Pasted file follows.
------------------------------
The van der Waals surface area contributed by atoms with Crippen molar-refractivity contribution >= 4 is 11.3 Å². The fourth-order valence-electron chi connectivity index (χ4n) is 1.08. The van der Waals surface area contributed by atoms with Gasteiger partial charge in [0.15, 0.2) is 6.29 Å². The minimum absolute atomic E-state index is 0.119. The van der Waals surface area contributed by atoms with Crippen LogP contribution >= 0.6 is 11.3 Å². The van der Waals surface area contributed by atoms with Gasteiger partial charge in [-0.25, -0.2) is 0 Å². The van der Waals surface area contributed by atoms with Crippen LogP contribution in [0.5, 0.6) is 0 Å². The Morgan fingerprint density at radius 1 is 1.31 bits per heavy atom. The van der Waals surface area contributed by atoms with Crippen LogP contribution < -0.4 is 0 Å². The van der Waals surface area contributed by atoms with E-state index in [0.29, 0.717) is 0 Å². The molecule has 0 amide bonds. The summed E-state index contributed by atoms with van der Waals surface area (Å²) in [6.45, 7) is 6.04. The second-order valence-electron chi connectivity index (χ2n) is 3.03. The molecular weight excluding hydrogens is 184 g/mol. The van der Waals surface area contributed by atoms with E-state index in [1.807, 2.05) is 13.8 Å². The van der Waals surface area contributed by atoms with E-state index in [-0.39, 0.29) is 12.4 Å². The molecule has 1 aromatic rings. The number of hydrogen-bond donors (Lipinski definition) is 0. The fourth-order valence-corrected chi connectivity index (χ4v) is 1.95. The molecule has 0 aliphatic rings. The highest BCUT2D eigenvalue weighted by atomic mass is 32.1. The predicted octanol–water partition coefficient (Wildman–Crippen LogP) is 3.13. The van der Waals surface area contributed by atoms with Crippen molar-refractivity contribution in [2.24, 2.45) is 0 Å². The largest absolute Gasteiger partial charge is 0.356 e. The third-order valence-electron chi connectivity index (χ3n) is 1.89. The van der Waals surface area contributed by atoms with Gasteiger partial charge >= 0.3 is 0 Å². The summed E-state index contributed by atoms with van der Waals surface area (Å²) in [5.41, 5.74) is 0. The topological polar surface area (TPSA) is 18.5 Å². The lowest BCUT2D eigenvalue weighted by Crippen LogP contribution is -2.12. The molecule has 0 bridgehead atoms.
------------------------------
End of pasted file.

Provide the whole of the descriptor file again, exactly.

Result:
The van der Waals surface area contributed by atoms with Crippen molar-refractivity contribution >= 4 is 11.3 Å². The fourth-order valence-electron chi connectivity index (χ4n) is 1.08. The van der Waals surface area contributed by atoms with Gasteiger partial charge in [0.15, 0.2) is 6.29 Å². The minimum absolute atomic E-state index is 0.119. The van der Waals surface area contributed by atoms with Crippen LogP contribution >= 0.6 is 11.3 Å². The van der Waals surface area contributed by atoms with Gasteiger partial charge in [-0.25, -0.2) is 0 Å². The van der Waals surface area contributed by atoms with Crippen LogP contribution in [0.5, 0.6) is 0 Å². The Morgan fingerprint density at radius 1 is 1.31 bits per heavy atom. The van der Waals surface area contributed by atoms with Crippen LogP contribution < -0.4 is 0 Å². The van der Waals surface area contributed by atoms with E-state index in [0.29, 0.717) is 0 Å². The molecule has 0 amide bonds. The summed E-state index contributed by atoms with van der Waals surface area (Å²) in [6.45, 7) is 6.04. The second-order valence-electron chi connectivity index (χ2n) is 3.03. The molecular weight excluding hydrogens is 184 g/mol. The van der Waals surface area contributed by atoms with E-state index in [1.807, 2.05) is 13.8 Å². The van der Waals surface area contributed by atoms with E-state index in [-0.39, 0.29) is 12.4 Å². The molecule has 1 aromatic rings. The number of hydrogen-bond donors (Lipinski definition) is 0. The fourth-order valence-corrected chi connectivity index (χ4v) is 1.95. The molecule has 0 aliphatic rings. The highest BCUT2D eigenvalue weighted by atomic mass is 32.1. The predicted octanol–water partition coefficient (Wildman–Crippen LogP) is 3.13. The van der Waals surface area contributed by atoms with Crippen molar-refractivity contribution in [2.24, 2.45) is 0 Å². The largest absolute Gasteiger partial charge is 0.356 e. The third-order valence-electron chi connectivity index (χ3n) is 1.89. The van der Waals surface area contributed by atoms with Gasteiger partial charge >= 0.3 is 0 Å². The summed E-state index contributed by atoms with van der Waals surface area (Å²) in [5.41, 5.74) is 0. The topological polar surface area (TPSA) is 18.5 Å². The lowest BCUT2D eigenvalue weighted by Crippen LogP contribution is -2.12. The molecule has 0 bridgehead atoms.